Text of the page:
“After spending six months investigating the shooting in which Taylor was killed in her own home, he only recommended charges of wanton endangerment to just one of the three officers who fired a total of 32 shots into her apartment on March 13. That single charge was the only one jurors were allowed to consider — whether former officer Brett Hankison endangered neighbors when he shot through Taylor’s apartment, not whether any of the officers committed murder or even manslaughter in regards to Taylor.
Cameron also didn’t immediately admit that this was the only charge he presented to jurors. And after a judge ordered Cameron to release the grand jury recordings earlier this month, some argued that he heavily relied on witnesses that supported the officers’ version of events.
For example, Cameron’s team presented testimony from a witness who said he heard the officers knock on Taylor’s door that night, but did not present testimony from the dozenother witnesses who said police had not knocked, according to attorneys for Taylor’s family. All of this has left advocates casting doubt on Cameron’s process — and questioning the vast amount of latitude he’s been afforded.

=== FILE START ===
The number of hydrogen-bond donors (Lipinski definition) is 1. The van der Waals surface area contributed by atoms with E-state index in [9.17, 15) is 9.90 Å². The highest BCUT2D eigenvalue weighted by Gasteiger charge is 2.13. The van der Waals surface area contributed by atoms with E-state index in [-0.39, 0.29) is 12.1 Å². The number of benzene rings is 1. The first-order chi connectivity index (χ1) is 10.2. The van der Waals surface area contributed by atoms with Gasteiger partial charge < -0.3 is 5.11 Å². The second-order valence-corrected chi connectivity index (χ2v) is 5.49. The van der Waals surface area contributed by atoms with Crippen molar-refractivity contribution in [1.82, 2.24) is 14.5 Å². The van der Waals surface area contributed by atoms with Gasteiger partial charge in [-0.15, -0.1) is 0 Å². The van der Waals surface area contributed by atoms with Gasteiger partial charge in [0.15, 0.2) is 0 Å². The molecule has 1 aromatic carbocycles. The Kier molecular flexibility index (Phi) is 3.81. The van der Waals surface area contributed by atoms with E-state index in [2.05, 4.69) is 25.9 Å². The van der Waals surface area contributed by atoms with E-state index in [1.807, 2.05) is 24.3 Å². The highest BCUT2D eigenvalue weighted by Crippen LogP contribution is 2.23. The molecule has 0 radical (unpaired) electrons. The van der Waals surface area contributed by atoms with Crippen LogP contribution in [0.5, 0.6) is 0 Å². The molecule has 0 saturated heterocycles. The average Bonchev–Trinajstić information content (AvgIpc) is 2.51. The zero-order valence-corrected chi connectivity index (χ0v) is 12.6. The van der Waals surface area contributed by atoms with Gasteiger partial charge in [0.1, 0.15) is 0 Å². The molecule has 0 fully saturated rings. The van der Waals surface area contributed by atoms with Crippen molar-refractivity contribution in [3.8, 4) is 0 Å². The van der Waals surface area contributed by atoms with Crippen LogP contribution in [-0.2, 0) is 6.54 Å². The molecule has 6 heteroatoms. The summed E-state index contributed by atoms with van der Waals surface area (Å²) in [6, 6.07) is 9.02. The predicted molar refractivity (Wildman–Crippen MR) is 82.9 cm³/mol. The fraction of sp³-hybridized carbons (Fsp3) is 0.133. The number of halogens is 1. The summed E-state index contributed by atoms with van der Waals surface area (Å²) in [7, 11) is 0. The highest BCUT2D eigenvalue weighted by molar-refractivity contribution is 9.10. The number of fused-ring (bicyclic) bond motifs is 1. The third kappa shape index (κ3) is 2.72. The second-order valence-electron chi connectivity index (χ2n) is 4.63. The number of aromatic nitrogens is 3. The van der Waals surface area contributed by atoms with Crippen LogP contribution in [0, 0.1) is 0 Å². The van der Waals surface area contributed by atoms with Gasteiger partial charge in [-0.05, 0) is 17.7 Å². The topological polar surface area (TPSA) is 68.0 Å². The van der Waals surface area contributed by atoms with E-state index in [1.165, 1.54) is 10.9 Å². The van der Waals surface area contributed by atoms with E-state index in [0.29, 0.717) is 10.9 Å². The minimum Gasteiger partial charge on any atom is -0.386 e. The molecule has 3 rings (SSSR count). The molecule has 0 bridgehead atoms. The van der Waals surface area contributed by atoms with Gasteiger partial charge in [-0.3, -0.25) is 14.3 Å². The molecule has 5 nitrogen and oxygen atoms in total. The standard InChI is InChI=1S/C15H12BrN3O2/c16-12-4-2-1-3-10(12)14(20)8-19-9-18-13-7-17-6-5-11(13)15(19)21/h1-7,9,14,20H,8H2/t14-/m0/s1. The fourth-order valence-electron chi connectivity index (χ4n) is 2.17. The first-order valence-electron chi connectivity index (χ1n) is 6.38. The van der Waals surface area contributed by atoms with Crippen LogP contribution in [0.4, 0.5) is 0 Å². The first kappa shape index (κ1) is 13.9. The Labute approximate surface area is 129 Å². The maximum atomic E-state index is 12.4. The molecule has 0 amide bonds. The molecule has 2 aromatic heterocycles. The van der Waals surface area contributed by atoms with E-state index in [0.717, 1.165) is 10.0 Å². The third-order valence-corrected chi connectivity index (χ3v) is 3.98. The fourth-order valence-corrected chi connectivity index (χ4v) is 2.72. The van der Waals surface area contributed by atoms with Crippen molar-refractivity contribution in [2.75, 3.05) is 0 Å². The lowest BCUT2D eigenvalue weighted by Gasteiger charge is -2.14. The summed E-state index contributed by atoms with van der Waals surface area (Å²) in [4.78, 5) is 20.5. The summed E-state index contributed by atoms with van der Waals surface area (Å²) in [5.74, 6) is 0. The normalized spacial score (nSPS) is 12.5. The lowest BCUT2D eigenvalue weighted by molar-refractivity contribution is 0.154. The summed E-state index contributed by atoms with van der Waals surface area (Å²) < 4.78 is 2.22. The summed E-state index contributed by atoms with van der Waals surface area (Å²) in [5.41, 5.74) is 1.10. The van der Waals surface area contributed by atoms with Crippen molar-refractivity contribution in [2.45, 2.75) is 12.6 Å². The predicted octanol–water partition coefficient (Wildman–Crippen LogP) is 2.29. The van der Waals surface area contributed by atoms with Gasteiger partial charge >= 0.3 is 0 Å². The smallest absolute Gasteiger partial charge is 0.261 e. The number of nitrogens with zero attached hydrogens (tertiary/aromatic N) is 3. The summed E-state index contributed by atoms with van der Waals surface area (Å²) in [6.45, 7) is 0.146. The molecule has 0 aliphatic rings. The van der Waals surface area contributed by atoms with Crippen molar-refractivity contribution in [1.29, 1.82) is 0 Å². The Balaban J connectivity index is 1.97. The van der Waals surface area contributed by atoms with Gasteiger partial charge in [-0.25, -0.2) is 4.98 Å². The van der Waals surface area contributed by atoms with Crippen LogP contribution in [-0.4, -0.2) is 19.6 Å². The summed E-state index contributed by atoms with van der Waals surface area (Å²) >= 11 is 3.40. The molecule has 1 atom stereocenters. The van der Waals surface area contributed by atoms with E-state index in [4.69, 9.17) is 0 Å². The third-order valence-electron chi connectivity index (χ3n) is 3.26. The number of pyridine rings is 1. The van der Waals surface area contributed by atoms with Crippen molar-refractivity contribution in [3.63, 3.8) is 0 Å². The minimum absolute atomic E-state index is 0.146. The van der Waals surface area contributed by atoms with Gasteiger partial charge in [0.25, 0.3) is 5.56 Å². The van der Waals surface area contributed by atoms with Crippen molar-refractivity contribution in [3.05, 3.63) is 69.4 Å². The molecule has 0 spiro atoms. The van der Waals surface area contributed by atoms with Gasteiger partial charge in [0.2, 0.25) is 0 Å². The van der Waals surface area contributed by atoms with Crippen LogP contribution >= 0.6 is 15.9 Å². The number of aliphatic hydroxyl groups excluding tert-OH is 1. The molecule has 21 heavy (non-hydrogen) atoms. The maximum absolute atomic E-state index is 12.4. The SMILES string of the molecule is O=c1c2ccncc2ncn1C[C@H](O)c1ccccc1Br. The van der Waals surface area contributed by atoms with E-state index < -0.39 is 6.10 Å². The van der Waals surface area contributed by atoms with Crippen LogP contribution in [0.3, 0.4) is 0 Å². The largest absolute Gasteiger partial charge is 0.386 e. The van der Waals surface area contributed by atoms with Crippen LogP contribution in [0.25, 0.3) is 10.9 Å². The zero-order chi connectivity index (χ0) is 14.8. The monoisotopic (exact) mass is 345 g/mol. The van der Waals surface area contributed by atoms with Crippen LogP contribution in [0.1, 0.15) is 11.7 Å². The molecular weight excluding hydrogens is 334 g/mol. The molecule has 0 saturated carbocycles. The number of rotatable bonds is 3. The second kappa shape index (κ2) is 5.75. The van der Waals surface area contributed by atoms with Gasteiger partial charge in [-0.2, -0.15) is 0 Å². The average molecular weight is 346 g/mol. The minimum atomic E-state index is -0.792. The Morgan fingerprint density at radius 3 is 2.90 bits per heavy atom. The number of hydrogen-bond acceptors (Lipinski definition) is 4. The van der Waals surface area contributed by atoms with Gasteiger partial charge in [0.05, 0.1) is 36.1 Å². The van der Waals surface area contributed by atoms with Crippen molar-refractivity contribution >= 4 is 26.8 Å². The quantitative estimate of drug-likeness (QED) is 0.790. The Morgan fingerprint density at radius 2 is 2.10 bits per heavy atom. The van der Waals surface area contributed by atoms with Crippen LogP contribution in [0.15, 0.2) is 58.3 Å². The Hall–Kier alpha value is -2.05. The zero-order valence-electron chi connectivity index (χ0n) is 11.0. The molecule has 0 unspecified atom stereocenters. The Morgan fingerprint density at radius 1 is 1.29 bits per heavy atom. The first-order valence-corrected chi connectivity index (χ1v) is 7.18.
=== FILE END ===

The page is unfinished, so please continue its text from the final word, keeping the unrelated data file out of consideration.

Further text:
And the doubt isn’t without reason — prosecutors are rarely ever checked or disciplined for their decisions. According to Kami Chavis, a professor of law at Wake Forest University and director of the school’s criminal justice program, prosecutors have broad discretion, discretion that’s rarely ever challenged. And grand jury proceedings, a body of peers tasked with determining whether to bring charges against an alleged perpetrator, are often done under secretive pretenses. While there’s good reason for grand jury proceedings to be secret, Chavis says, cases like Taylor’s, in which public distrust is high, demand transparency.”